Mental health services and tips for coping with anxiety

It is normal to feel anxious in the midst of COVID-19. Increased social isolation, the inability to do things that may normally bring joy, and uncertainty about the future all contribute to feelings of stress and anxiety.

If you are experiencing mild to moderate mental health concerns, the following free services are available. If you are looking for more specialized help, Fraser Health Mental Health Substance Use Services are open to support you.

We also have tips for managing fear and anxiety and resources for substance use relapse prevention.

The Ministry of Mental Health and Addictions has a list of resources for mental health supports for social distancing and self-isolation.

If you are experiencing overwhelming anxiety, worry and fear, you can reach out to the Fraser Health Crisis Line 24/7 at 1-877-820-7444 (toll-free) or 604-951-8855.

Tips and tools for managing anxiety

There are some other strategies you can use to support your mental health and wellbeing. For example: meditation and yoga, and mindfulness activities are all excellent ways to help self-manage anxiety and stress.

Try the below activities and applications the next time you are feeling a spike in your stress. Remember as well that caffeine, alcohol, and other substances can have an effect on your stress and anxiety levels, while exercise can help reduce them.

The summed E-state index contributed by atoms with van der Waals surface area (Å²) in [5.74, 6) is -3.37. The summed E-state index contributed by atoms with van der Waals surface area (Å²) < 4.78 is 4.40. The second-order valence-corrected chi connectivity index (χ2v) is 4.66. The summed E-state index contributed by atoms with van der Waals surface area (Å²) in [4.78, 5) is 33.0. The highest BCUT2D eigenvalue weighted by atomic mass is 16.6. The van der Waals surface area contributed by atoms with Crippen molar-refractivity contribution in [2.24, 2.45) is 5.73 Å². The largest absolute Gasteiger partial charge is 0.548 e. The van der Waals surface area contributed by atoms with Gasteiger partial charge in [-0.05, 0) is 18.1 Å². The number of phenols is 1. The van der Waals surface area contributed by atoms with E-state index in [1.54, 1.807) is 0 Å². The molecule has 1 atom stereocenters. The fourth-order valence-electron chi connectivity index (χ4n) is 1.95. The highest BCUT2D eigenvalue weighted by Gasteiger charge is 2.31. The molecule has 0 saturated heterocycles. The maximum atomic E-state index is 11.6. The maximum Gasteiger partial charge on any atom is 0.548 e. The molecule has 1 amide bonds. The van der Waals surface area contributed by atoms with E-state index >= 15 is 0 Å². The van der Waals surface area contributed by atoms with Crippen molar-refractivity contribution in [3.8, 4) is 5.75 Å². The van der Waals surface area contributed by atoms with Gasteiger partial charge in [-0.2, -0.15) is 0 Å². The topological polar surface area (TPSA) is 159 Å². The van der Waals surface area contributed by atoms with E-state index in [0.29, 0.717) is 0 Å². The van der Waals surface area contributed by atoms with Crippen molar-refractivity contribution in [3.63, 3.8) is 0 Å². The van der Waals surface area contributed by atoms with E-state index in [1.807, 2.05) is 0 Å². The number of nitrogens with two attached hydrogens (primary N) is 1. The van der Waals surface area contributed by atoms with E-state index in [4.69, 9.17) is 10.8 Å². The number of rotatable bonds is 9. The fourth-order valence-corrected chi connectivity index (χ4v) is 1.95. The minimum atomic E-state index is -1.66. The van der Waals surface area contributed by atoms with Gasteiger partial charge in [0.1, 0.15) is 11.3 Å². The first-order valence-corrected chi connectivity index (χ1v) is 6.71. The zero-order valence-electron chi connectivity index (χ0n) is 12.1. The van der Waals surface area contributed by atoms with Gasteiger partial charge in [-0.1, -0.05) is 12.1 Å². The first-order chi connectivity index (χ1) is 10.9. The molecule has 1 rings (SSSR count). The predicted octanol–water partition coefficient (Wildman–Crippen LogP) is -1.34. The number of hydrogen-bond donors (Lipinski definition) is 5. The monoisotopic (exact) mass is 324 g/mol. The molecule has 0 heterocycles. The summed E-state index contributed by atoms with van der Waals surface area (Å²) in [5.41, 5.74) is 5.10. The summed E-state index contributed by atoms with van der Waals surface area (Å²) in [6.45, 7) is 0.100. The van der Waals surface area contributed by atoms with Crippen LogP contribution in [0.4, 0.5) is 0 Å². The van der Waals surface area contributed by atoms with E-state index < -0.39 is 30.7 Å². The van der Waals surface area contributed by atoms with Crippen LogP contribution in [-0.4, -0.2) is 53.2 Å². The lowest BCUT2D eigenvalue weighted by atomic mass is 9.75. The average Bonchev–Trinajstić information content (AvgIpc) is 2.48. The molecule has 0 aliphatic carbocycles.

5-4-3-2-1

This is a grounding technique that you can use when you feel anxious or overwhelmed. It can be helpful in the face of strong fear or dread and acts as a way of reinforcing the safety of the place where you find yourself.

Answer the following:

  • 5 things you can see right now. Look at them.
  • 4 things you can touch right now. Touch them.
  • 3 things you can hear right now. Listen to them.
  • 2 people who you know love you. Think of them.
  • 1 of those people you can contact today. Reach out to them.

Figure 8 breathing

Our breathing is the one place where we can readily intervene in our body’s functioning. We are not able to automatically control our heart rate or blood pressure, for example, but can regulate our breathing.

This is an exercise to help you gain control over your breathing and introduce a sense of calm to your situation.

  • First, place your index finger on the palm of your hand or on the table before you. 
  • Begin to slowly and consistently trace the path of half of a figure eight and inhale slowly.
  • As your finger comes back to the centre of the figure eight, continue to trace the other half in a consistent and slow manner, now switching to exhalation.
  • Continue to repeat the movement until you have calmed and soothed your body.

Helpful apps

There are a number of online applications focused on relaxation, mindfulness and anxiety relief.

Breathr, developed by the Health Literacy team at BC Children's Hospital – a new app to help introduce the concept of mindfulness to teens and to create an easy access point for those who are new to this practice.

Mindshift CBT uses scientifically proven strategies based on Cognitive Behavioural Therapy to help users cope with panic and worry.

Headspace is offering a collection of guided meditations and exercises (including brand-new recordings) available for free to all employers and their employees. 

Calm has put together a series of free resources, including sleep meditations, meditations for kids, and practices to find simplicity and calm.

 


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